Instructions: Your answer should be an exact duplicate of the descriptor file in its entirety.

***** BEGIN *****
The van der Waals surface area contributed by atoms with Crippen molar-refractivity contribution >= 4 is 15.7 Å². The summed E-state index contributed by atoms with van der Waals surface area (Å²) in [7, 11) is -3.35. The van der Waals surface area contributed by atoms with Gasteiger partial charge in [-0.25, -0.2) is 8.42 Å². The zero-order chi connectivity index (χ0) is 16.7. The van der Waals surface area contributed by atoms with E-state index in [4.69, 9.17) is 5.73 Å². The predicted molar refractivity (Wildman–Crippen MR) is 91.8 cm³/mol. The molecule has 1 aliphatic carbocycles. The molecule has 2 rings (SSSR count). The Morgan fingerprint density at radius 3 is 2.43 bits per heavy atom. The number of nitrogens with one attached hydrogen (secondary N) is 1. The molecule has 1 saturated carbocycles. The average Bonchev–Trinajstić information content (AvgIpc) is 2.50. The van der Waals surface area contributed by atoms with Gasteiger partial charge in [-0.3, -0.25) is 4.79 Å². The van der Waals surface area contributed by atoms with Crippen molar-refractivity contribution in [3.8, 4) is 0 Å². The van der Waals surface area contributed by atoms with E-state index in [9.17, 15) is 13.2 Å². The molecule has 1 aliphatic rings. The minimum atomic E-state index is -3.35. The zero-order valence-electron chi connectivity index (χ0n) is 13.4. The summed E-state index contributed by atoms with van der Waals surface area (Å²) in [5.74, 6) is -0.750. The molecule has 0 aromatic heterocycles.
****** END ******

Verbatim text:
The van der Waals surface area contributed by atoms with Crippen molar-refractivity contribution >= 4 is 15.7 Å². The summed E-state index contributed by atoms with van der Waals surface area (Å²) in [7, 11) is -3.35. The van der Waals surface area contributed by atoms with Gasteiger partial charge in [-0.25, -0.2) is 8.42 Å². The zero-order chi connectivity index (χ0) is 16.7. The van der Waals surface area contributed by atoms with E-state index in [4.69, 9.17) is 5.73 Å². The predicted molar refractivity (Wildman–Crippen MR) is 91.8 cm³/mol. The molecule has 1 aliphatic carbocycles. The molecule has 2 rings (SSSR count). The Morgan fingerprint density at radius 3 is 2.43 bits per heavy atom. The number of nitrogens with one attached hydrogen (secondary N) is 1. The molecule has 1 saturated carbocycles. The average Bonchev–Trinajstić information content (AvgIpc) is 2.50. The van der Waals surface area contributed by atoms with Gasteiger partial charge in [-0.3, -0.25) is 4.79 Å². The van der Waals surface area contributed by atoms with Crippen molar-refractivity contribution in [3.8, 4) is 0 Å². The van der Waals surface area contributed by atoms with E-state index in [9.17, 15) is 13.2 Å². The molecule has 1 aliphatic rings. The minimum atomic E-state index is -3.35. The zero-order valence-electron chi connectivity index (χ0n) is 13.4. The summed E-state index contributed by atoms with van der Waals surface area (Å²) in [5.74, 6) is -0.750. The molecule has 0 aromatic heterocycles.